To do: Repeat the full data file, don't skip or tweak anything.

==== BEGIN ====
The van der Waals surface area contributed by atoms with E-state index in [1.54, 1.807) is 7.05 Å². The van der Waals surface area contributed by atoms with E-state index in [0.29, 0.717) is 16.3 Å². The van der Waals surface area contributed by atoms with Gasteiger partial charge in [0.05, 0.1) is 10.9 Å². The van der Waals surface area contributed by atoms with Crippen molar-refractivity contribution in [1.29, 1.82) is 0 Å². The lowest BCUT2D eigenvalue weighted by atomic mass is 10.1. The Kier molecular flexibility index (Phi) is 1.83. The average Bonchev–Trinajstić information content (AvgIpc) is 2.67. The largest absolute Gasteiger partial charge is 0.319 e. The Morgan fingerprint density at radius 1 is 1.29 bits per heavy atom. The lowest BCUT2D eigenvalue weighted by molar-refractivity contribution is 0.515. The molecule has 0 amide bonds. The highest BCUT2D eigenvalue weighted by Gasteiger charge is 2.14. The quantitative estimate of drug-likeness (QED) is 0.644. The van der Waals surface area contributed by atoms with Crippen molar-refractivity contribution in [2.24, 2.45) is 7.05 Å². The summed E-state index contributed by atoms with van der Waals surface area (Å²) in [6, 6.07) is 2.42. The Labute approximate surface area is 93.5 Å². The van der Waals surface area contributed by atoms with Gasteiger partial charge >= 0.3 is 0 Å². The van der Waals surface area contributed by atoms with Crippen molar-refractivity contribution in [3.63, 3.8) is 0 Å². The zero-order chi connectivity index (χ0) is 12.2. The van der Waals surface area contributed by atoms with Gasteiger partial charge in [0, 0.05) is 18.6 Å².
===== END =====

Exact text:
The van der Waals surface area contributed by atoms with E-state index in [1.54, 1.807) is 7.05 Å². The van der Waals surface area contributed by atoms with E-state index in [0.29, 0.717) is 16.3 Å². The van der Waals surface area contributed by atoms with Gasteiger partial charge in [0.05, 0.1) is 10.9 Å². The van der Waals surface area contributed by atoms with Crippen molar-refractivity contribution in [1.29, 1.82) is 0 Å². The lowest BCUT2D eigenvalue weighted by atomic mass is 10.1. The Kier molecular flexibility index (Phi) is 1.83. The average Bonchev–Trinajstić information content (AvgIpc) is 2.67. The largest absolute Gasteiger partial charge is 0.319 e. The Morgan fingerprint density at radius 1 is 1.29 bits per heavy atom. The lowest BCUT2D eigenvalue weighted by molar-refractivity contribution is 0.515. The molecule has 0 amide bonds. The highest BCUT2D eigenvalue weighted by Gasteiger charge is 2.14. The quantitative estimate of drug-likeness (QED) is 0.644. The van der Waals surface area contributed by atoms with Crippen molar-refractivity contribution in [2.24, 2.45) is 7.05 Å². The summed E-state index contributed by atoms with van der Waals surface area (Å²) in [6, 6.07) is 2.42. The Labute approximate surface area is 93.5 Å². The van der Waals surface area contributed by atoms with Gasteiger partial charge >= 0.3 is 0 Å². The van der Waals surface area contributed by atoms with Crippen molar-refractivity contribution in [3.63, 3.8) is 0 Å². The zero-order chi connectivity index (χ0) is 12.2. The van der Waals surface area contributed by atoms with Gasteiger partial charge in [0, 0.05) is 18.6 Å².